Hiking for a cure
LESTERVILLE - Cystic fibrosis is a disease 30,000 Americans are dealing with right now.
The Xtreme Hike program, which is a part of the Cystic Fibrosis Foundation, is fighting for a cure.
The Gateway Chapter of the program sent hikers 30.1 miles through the Ozark Trail in Lesterville, Mo. The participants started around 4:00 a.m. and hiked well into the afternoon and night.
Colleen Caul is in charge of all active events for the foundation, such as the Xtreme Hike. She said her favorite part of the event is meeting and congratulating the hikers as they reach the end.
"When they cross that finish line after ten to 15 hours of being out on the trail, they're a different person," Caul said. "I think they get just as much out of it as the CF foundation gets."
Each participant is required to raise $2,500 for the foundation and most exceeded this amount. Joe Pepin walked and finished his first hike for Extreme Hike.
""Almost every weekend, we had a training hike and we started out with three miles and worked our way up to 16 miles," Pepin said. "That is the most I'd hiked before this."
Pepin has a 15-year-old daugter who was diagnosed with cystc fibrosis when she was one.
"I wanted to challenge myself to do something significant to prove to her and to others with CF that you can push yourself and really make an extra effort to help raise awareness and raise money for CF," Pepin said.
Cystic Fibrosis causes mucous in the body to become thick and sticky, building up in many of the organs—especially the lungs and pancreas.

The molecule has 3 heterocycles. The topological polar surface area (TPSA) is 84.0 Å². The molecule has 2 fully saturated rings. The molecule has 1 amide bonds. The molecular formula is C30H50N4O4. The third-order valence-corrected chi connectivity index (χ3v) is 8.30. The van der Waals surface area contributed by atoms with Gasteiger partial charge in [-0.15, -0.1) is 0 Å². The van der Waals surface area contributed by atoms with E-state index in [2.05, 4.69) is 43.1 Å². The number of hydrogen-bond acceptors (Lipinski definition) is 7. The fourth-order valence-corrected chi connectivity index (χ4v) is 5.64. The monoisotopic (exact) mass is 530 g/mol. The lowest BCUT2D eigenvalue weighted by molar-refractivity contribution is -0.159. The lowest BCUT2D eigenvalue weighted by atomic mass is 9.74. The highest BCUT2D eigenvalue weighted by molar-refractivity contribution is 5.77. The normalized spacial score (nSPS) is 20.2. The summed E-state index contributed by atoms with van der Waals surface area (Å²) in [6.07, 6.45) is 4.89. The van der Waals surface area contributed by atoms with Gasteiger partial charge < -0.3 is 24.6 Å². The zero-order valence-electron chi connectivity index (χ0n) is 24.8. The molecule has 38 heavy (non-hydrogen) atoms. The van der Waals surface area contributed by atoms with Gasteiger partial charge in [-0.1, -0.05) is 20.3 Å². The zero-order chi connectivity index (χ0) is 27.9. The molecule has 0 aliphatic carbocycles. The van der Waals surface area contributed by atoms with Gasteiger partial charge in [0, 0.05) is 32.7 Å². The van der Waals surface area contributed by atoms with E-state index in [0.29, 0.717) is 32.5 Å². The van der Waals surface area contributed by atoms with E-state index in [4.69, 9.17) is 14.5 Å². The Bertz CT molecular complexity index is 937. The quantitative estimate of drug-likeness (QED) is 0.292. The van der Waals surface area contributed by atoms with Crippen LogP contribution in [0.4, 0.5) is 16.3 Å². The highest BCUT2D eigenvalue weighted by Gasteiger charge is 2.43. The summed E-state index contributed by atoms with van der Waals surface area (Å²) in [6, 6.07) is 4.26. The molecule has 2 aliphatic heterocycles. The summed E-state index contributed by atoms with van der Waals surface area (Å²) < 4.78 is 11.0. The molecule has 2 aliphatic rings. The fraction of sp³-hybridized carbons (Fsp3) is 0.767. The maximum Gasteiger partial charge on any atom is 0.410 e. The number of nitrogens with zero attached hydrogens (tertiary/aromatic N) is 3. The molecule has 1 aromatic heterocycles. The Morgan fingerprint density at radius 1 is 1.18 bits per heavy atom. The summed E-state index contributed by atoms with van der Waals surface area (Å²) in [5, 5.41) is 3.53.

"It's all about staying ahead of the next virus, the next cold and keeping her as healthy as possible so that she doesn't get sick and have to go into the hospital," Pepin said.
Events like Xtreme Hike have had a direct impact on people with cystic fibrosis. Due to continued improvements in terms of new treatment and drugs, the life expectancy of people with cystic fibrosis has increased. More than 90 percent of affected infants survive beyond one year and life expectancy now exceeds 40 years, according to Dr. Kent of disabled-world.com.
Cystic Fibrosis, though, is still a deadly disease, and Xtreme Hike chairperson Suzie Hunt knows this all too well.
"My husband had cystic fibrosis," Hunt said. "He passed away at the age of 44 and that's been almost five years ago."
Hunt participated in the inaugural Xtreme Hike five years ago in North Carolina, soon after the time of her husband's death. At that point, Xtreme Hike approached her, inquiring if she would help expand the program. She gladly accepted.
"What the Xtreme Hike stands for is simply amazing," Hunt said. "I'm happy to have been approached and help out how I can."
Hunt's husband, Jim, loved the outdoors and had planned to hike a mountain with their son, Logan, right before his health started to get worse.
"One of the things my son, Logan, said when he was saying goodbye to his dad was, 'I love you dad. I'm going to miss you so much and I guess we're not going to be able to hike that mountain together,' Hunt said. "When I learned of this event, it resonated with me, because I thought 'I can hike that mountain that they didn't get to hike.'"
Five years later, Hunt has helped bring Xtreme Hike to St. Louis, Mid-Missouri and even across the nation.
However, she's not close to being done.
"When my husband took his last breath, he inhaled and then just exhaled this really nice deep breath," Hunt said. "As he exhaled, I inhaled, vowing to never give up and to beat CF for him."
To learn more about the Cystic Fibrosis Foundation, visit www.cff.org.
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